GUANAHANI - AN UNSPEAKABLE LAND
by: Susan Moir Mackay B.A. (HONS), MSc
The Bahamas, from European sensibilities, conjures 007 dreams of exotic beaches and cocktails. It appears to be the epitome of a tropical paradise, however the reality is more complex. The past; pirates, colonial times and slave trade, are elements implicit to contemporary Bahamian culture and they still resonate in the collective psyche. Look deeper and there is another raw and painful history.
In 1492, Christopher Columbus’ notorious and much celebrated discovery of the ‘New World’ seems like a wonderful celebration of human perseverance and ingenuity, but for the indigenous Indians it was a death knell, resulting in genocide. It could be called a successful genocide, as there are no descendants left to call out in outrage at the horror of the past. It is estimated that 40,000 people were wiped out in as little as 25 years. A culture whose customs and history were an oral legacy has been obliterated.
It is hard to connect to this tragedy and the compounded losses it represents.
But this is a role of art: to talk about the unspeakable. On 19th November 2015, established Bahamian artist Chantal Bethel, along with fellow Bahamian Arianne Etuk, will be exhibiting in Maroussia—a new art space in Brussels, Belgium. Taking The Bahamas to Europe, Bethel and Etuk push beyond the glossy stereotype, and deliberately address the beautiful, the exotic, and the dark and the bloody. They narrate a story of The Bahamas beyond a facile imagery of an ex-colony in the middle of an azure ocean.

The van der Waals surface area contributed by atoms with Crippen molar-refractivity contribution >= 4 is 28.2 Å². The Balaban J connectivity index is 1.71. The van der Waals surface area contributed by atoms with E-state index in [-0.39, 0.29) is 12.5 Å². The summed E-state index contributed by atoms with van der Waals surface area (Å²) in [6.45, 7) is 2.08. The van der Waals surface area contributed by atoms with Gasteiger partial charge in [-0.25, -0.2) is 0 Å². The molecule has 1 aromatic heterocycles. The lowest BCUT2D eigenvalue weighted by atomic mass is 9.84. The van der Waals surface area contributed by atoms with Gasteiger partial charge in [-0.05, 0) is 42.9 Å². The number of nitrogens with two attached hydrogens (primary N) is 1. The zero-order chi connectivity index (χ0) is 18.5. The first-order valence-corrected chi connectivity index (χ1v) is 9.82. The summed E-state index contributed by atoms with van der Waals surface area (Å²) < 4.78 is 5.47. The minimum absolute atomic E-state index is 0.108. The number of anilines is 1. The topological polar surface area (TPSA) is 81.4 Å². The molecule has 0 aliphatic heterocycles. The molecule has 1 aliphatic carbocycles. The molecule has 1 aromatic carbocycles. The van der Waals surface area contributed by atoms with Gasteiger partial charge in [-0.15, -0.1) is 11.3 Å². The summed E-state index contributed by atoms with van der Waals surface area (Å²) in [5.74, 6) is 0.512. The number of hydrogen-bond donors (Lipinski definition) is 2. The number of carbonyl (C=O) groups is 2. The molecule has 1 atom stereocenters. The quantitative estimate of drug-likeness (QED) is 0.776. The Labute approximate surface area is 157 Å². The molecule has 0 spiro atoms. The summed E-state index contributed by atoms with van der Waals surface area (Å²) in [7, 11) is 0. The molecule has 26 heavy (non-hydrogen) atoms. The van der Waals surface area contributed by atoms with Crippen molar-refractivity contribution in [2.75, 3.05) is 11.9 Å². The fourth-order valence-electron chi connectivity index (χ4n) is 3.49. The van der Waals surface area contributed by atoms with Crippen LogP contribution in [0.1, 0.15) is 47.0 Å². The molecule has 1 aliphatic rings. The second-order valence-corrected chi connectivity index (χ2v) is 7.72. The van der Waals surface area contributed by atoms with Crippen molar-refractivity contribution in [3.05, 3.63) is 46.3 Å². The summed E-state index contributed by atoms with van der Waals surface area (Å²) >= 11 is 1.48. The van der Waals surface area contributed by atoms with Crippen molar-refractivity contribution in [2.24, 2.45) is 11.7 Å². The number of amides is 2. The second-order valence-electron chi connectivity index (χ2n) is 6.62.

Titling the show Guanahani starts the conversation: It is a glamorous word to slip over the tongue, but one with a composite imagery—Guanahani my Love—a book of poetry by Bahamian poet, short storywriter, and essayist Marion Bethel, was the inspiration for artist Chantal Bethel. Guanahani is the indigenous Indian name
of Columbus’ first landfall. And the name that Columbus negated by choosing the European-flavoured San Salvador instead.
Through Guanahani Bethel exposes this history of The Bahamas with installation and paintings. She deftly references the Taino Lucayan (the indigenous Indians), with petroglyphs, sacred stones, and suspended driftwood. Within the installation, this simplicity conflicts with images o
f death and Christopher Columbus—the European hero placed behind bars, accountable for his crimes.
This graphic depiction of history contrasts with Bethel’s subsequent sublime works. A palette of saturated blues and greens dissolve images of enigmatic women and flamboyant flamingos are depicted with her signature crackle effect coruscating the surface.
There is a vast distance between these two experiences of Bethel’s art in this show. It makes her work, viewed in totality, jarring and challenging—a provocative juxtaposition that requires contemplation to understand the connection between the two. For example, it questions preconceptions about The Bahamas and asks: how do past and present fit together? Certainly not facile sunsets and cocktails. Fitting in the space between the two experiences of Bethel’s art is Etuk’s contribution— stylistic, decorative, and beautiful, yet hinting at the macabre, they guide the emotional journey between the dichotomies of Bethel’s work.
Guanahani, is an elegant articulation, which uses art to discuss the layered meanings of Old world and New. It carefully holds the past, honouring and vilifying, remembering and mourning. A difficult aggregate, it narrates to Europe a more balanced and startling story about one of the complexities of The Bahamas. History is a theme underpinning this show, which, through the language of art, talks of an unspeakable past, but ultimately celebrates a diverse, abundant and joyful present.